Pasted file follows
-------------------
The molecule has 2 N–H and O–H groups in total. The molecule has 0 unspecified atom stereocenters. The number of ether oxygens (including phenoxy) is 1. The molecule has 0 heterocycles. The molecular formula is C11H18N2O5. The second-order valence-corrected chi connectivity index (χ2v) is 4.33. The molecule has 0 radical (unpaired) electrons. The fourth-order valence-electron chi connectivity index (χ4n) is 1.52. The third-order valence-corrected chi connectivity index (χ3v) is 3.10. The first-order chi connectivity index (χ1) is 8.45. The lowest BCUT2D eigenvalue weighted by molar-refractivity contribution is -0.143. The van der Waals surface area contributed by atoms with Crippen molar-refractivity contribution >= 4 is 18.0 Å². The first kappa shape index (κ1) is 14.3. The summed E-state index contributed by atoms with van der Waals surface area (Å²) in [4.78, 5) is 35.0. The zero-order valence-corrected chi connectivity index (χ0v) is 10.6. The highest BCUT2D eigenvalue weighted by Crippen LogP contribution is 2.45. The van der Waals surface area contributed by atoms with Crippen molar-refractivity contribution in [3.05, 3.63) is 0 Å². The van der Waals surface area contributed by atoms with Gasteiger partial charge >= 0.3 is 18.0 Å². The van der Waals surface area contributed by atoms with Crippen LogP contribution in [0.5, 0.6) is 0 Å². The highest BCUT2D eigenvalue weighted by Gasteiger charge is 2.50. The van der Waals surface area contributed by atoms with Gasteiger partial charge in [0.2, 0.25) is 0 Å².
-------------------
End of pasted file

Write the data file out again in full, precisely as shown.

The molecule has 2 N–H and O–H groups in total. The molecule has 0 unspecified atom stereocenters. The number of ether oxygens (including phenoxy) is 1. The molecule has 0 heterocycles. The molecular formula is C11H18N2O5. The second-order valence-corrected chi connectivity index (χ2v) is 4.33. The molecule has 0 radical (unpaired) electrons. The fourth-order valence-electron chi connectivity index (χ4n) is 1.52. The third-order valence-corrected chi connectivity index (χ3v) is 3.10. The first-order chi connectivity index (χ1) is 8.45. The lowest BCUT2D eigenvalue weighted by molar-refractivity contribution is -0.143. The van der Waals surface area contributed by atoms with Crippen molar-refractivity contribution >= 4 is 18.0 Å². The first kappa shape index (κ1) is 14.3. The summed E-state index contributed by atoms with van der Waals surface area (Å²) in [4.78, 5) is 35.0. The zero-order valence-corrected chi connectivity index (χ0v) is 10.6. The highest BCUT2D eigenvalue weighted by Crippen LogP contribution is 2.45. The van der Waals surface area contributed by atoms with Crippen molar-refractivity contribution in [3.05, 3.63) is 0 Å². The van der Waals surface area contributed by atoms with Gasteiger partial charge >= 0.3 is 18.0 Å². The van der Waals surface area contributed by atoms with Crippen LogP contribution in [0.5, 0.6) is 0 Å². The highest BCUT2D eigenvalue weighted by Gasteiger charge is 2.50. The van der Waals surface area contributed by atoms with Gasteiger partial charge in [0.2, 0.25) is 0 Å².